Judges

The judges at field trials are appointed by the Field Trial Secretary of the organ ising club or society, after having been instructed to do so by the committee of the club or society. It is considered and honour to be asked to judge at a field trial and the highest standard of judging is expected from appointed judges. The club or society running the trial must satisfy itself that the persons being invited to judge at a trial have practical experience of both field trials and sporting shooting. Judges may not shoot at a stake at which they are judging nor may they enter a dog for competition at that trial (except for retriever stakes where someone else may handle their dog in a stake other than the one the owner has been asked to judge).

Judges are classified as either A or B Panel Judges and Non-panel (NP). However, an A Panel Judge must be present at all field trials. Judges are appointed to panels after recommendation from a Field Trial Secretary of a club or society which is approved to hold Open Stakes for the appropriate sub-group of gun dogs for which he or she has judged within the past three years. The opinion of all previous A Panel judges with whom he or she has judged field trials over the previous three years will be sought by the Kennel Club's Field Trial Sub-Committee. The experience of the perspective Panel Judge over the last number of years is taken into account but this must include having judged at trials for at least two different clubs or societies and with at least five different A Panel co-judges.

In addition, judges appointed to the B Panel must have a minimum of three years judging experience and six stakes, with at least five A Panel Judges. For appointment to the A Panel, judges must have served at least three years as a B Panel Judge, judging at a minimum of six stakes of which three must have been Open Stakes and with at least five different A Panel Judges.

Awards and Prizes

It is the judges at field trials who decide whether or not awards are to be made. In tests where the dog and handler team are judged against a standard, in some instances it has been adjudged that none of the dogs reached the required standard and awards have been withheld. This is, however, an unusual occurrence. It is more common for awards to be limited to one or two places than not to be awarded.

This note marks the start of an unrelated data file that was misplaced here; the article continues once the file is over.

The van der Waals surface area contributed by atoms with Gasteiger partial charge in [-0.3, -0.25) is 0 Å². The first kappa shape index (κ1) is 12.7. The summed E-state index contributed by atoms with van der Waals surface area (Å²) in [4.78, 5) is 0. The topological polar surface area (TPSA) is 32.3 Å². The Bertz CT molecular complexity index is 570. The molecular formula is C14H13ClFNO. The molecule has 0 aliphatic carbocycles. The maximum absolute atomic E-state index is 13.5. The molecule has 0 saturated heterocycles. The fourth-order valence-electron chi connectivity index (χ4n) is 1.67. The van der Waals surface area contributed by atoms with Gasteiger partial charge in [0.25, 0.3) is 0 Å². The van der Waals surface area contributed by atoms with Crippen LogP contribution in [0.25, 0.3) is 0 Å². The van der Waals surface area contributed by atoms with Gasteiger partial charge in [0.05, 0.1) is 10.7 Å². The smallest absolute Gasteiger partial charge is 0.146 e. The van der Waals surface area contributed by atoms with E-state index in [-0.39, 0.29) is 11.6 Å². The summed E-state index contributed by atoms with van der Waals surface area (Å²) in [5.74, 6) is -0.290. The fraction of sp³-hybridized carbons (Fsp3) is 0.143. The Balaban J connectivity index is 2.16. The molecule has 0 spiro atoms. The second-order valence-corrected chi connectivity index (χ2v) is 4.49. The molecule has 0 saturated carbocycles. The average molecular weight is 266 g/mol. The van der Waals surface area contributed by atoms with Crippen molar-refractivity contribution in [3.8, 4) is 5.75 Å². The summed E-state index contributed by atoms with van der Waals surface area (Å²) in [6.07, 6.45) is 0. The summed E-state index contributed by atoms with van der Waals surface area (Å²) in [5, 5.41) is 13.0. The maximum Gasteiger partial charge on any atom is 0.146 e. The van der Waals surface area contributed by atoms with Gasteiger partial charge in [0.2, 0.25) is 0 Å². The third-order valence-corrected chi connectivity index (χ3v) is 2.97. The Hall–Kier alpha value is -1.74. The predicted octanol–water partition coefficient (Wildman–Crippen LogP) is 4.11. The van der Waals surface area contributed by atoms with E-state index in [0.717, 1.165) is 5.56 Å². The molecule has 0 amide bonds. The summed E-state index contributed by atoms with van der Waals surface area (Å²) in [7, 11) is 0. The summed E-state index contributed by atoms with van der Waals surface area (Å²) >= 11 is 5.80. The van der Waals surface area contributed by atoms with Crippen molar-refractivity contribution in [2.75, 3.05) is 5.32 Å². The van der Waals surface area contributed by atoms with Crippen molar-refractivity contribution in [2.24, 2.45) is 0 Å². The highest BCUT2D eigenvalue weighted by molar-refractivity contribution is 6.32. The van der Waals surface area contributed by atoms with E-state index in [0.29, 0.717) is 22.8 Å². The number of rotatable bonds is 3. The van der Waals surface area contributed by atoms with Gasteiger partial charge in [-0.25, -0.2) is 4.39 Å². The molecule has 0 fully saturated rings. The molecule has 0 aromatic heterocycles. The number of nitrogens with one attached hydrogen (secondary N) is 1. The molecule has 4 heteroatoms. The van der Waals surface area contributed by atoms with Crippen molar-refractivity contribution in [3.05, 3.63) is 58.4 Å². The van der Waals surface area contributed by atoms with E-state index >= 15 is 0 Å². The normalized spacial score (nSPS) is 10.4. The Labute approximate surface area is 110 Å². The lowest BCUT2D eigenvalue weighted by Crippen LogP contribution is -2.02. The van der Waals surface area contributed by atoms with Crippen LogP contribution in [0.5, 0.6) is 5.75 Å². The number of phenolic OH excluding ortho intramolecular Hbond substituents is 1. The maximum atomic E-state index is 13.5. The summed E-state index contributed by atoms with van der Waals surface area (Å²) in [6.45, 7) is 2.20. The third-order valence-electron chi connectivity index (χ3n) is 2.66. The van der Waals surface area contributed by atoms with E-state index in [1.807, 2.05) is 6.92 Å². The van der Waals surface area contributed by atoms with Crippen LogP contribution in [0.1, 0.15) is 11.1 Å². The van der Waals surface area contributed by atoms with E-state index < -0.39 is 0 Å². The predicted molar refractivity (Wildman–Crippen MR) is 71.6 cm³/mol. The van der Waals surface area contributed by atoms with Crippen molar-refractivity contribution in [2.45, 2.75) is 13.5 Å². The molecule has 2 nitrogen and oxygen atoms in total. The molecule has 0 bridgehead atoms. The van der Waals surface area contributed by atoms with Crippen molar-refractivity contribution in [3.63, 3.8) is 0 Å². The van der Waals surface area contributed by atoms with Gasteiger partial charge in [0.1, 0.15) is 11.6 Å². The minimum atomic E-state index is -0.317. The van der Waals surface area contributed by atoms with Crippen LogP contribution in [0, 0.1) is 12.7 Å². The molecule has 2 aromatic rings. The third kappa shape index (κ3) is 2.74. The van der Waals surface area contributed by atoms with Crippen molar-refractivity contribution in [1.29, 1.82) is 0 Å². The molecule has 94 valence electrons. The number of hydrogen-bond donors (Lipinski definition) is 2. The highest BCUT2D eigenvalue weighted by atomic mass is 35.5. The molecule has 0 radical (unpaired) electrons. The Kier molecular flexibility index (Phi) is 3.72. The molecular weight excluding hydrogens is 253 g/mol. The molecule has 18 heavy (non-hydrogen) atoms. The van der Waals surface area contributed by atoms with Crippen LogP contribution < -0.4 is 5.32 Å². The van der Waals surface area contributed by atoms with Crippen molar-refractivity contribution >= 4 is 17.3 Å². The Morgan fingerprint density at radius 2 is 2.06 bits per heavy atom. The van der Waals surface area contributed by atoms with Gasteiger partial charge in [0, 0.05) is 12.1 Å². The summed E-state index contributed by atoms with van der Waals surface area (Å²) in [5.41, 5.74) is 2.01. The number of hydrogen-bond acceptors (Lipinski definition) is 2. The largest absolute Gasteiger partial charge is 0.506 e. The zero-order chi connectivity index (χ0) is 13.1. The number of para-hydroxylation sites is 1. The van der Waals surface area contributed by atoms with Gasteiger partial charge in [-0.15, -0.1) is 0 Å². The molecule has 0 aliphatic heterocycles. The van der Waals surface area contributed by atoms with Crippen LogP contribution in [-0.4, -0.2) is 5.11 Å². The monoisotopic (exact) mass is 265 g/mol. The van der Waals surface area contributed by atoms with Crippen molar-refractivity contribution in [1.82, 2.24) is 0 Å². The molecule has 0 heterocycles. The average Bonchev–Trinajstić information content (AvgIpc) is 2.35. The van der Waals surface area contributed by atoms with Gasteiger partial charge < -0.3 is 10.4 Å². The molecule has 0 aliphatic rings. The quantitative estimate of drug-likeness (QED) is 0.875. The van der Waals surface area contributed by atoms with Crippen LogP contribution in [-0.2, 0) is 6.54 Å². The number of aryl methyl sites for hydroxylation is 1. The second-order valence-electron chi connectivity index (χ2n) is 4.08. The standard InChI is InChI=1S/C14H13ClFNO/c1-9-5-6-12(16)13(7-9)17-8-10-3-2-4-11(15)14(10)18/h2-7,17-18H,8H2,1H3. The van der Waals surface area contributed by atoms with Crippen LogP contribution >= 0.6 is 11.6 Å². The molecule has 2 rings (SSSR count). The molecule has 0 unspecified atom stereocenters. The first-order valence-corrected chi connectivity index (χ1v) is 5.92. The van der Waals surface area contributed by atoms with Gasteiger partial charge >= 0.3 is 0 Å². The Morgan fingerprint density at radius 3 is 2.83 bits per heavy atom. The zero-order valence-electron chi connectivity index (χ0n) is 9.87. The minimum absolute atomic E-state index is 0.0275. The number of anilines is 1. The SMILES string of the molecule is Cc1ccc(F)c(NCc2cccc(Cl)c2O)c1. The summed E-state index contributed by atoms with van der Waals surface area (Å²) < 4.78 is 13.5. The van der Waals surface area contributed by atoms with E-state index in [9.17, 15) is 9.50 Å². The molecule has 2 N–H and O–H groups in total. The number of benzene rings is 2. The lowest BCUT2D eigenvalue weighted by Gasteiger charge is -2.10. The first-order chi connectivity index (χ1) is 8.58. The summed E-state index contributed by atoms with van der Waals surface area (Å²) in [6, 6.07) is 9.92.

An award is any placing in a stake decided by the judges which may be first, second, third or fourth position. The following can also be conferred at the discretion of judges:

  1. At a Championship Stake
  2. Diploma of Merit
  3. In Other Stakes
  4. Certificates of Merit
Regulations for Retriever and Spaniel Breeds

Dogs competing in retriever or spaniel field trials must not wear a collar of any kind when under the order of the judges. Leads can be used when dogs are not under the order of the judges, but these must be removed prior to the dogs entering the competition line. Any dog that, in the opinion of the judges, does not reach the required standard for the breed will not receive an award. Judges will eliminate dogs from the trial if they have committed and "eliminating fault." Where the judges eliminate a dog for hard mouth, the handler must be given the opportunity of examining the game in the presence of the judges. Their decision, however, is final and binding.

In general, all dogs must be steady to the shot and the fall of game and should have the ability to retrieve on command. Handlers at field trials must not send their dog on a retrieve until they have been instructed to do so by a judge. Because all field trials in the UK are conducted in live shooting environments, judges will have instructed their guns not to shoot directly over a dog when it is already out working on a retrieve. All wounded game is gathered and dispatched at the earliest possible opportunity and is normally retrieved before dead game. It is possible that game cannot be gathered by the dogs in competition and in such cases the judges would assign this task to picker-up appointed for this purpose.

As good marking is essential in a retrieving breed to avoid the disturbance of game in the vicinity, judges will give full credit to a dog that goes directly to the fall of the game and gets on with the job of locating and retrieving. A clean pick up is preferred but judges will normally not penalize too heavily dogs that set game down to get a better grip. They will, of course, make a distinction between this and dogs that are guilty of sloppy retrieving or that deliver short of the handler.

Whilst dogs are required to be obedient and respond to its handler's signals, good game finding dogs will be scored higher than those dogs that need handled to the game. Usually the better dogs require less handling, appear to have an instinctive knowledge of direction and make a difficult find look simple. In the UK, Judges will call up dogs that are performing indifferently on a runner and another dog will be tried on it. The work of subsequent dogs on the runner will be assessed in the order in which they are tried. Missed game that is picked by the second or subsequent dog constitutes an "eye wipe." All "eye wipes" will be treated on their merits but dogs that have had their "eye wiped" during the body of the stake will be discarded by the judges. Where a dog shows ability by acknowledging the fall of game and making a workmanlike job of the line to the fall, it should not be barred from the awards by failing to retrieve the game if that game is not collected by another dog, tried by the judges on the same game.